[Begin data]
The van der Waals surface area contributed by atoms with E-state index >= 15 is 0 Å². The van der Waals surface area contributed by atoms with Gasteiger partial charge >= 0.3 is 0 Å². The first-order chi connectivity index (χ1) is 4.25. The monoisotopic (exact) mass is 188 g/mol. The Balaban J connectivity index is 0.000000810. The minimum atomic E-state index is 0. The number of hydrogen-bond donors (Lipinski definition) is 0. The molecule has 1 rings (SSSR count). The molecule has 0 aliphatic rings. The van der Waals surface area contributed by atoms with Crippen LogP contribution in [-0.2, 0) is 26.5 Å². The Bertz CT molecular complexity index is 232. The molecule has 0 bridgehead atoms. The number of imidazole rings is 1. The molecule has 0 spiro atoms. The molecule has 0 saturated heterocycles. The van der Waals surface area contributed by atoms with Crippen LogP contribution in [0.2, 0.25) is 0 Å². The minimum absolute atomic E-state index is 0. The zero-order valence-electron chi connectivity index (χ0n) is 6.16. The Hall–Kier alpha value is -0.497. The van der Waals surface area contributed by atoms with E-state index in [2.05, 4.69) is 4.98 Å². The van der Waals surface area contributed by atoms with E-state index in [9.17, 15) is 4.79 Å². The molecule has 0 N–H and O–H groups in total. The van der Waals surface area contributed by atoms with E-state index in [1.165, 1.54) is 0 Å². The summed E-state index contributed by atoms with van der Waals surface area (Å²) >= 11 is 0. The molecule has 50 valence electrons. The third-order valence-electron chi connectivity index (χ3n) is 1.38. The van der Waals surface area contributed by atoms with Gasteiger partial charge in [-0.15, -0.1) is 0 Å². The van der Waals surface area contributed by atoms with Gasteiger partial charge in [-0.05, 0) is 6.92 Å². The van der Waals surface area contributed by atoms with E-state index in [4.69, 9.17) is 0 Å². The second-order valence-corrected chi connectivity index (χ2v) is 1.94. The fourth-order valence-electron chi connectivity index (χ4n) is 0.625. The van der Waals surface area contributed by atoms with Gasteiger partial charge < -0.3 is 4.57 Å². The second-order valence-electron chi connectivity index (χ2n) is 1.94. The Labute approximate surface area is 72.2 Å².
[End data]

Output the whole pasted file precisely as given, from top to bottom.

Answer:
The van der Waals surface area contributed by atoms with E-state index >= 15 is 0 Å². The van der Waals surface area contributed by atoms with Gasteiger partial charge >= 0.3 is 0 Å². The first-order chi connectivity index (χ1) is 4.25. The monoisotopic (exact) mass is 188 g/mol. The Balaban J connectivity index is 0.000000810. The minimum atomic E-state index is 0. The number of hydrogen-bond donors (Lipinski definition) is 0. The molecule has 1 rings (SSSR count). The molecule has 0 aliphatic rings. The van der Waals surface area contributed by atoms with Crippen LogP contribution in [-0.2, 0) is 26.5 Å². The Bertz CT molecular complexity index is 232. The molecule has 0 bridgehead atoms. The number of imidazole rings is 1. The molecule has 0 spiro atoms. The molecule has 0 saturated heterocycles. The van der Waals surface area contributed by atoms with Crippen LogP contribution in [0.2, 0.25) is 0 Å². The minimum absolute atomic E-state index is 0. The zero-order valence-electron chi connectivity index (χ0n) is 6.16. The Hall–Kier alpha value is -0.497. The van der Waals surface area contributed by atoms with E-state index in [2.05, 4.69) is 4.98 Å². The van der Waals surface area contributed by atoms with E-state index in [9.17, 15) is 4.79 Å². The molecule has 0 N–H and O–H groups in total. The van der Waals surface area contributed by atoms with E-state index in [1.165, 1.54) is 0 Å². The summed E-state index contributed by atoms with van der Waals surface area (Å²) >= 11 is 0. The molecule has 50 valence electrons. The third-order valence-electron chi connectivity index (χ3n) is 1.38. The van der Waals surface area contributed by atoms with Gasteiger partial charge in [-0.15, -0.1) is 0 Å². The van der Waals surface area contributed by atoms with Gasteiger partial charge in [-0.05, 0) is 6.92 Å². The van der Waals surface area contributed by atoms with E-state index in [4.69, 9.17) is 0 Å². The second-order valence-corrected chi connectivity index (χ2v) is 1.94. The fourth-order valence-electron chi connectivity index (χ4n) is 0.625. The van der Waals surface area contributed by atoms with Gasteiger partial charge < -0.3 is 4.57 Å². The second-order valence-electron chi connectivity index (χ2n) is 1.94. The Labute approximate surface area is 72.2 Å².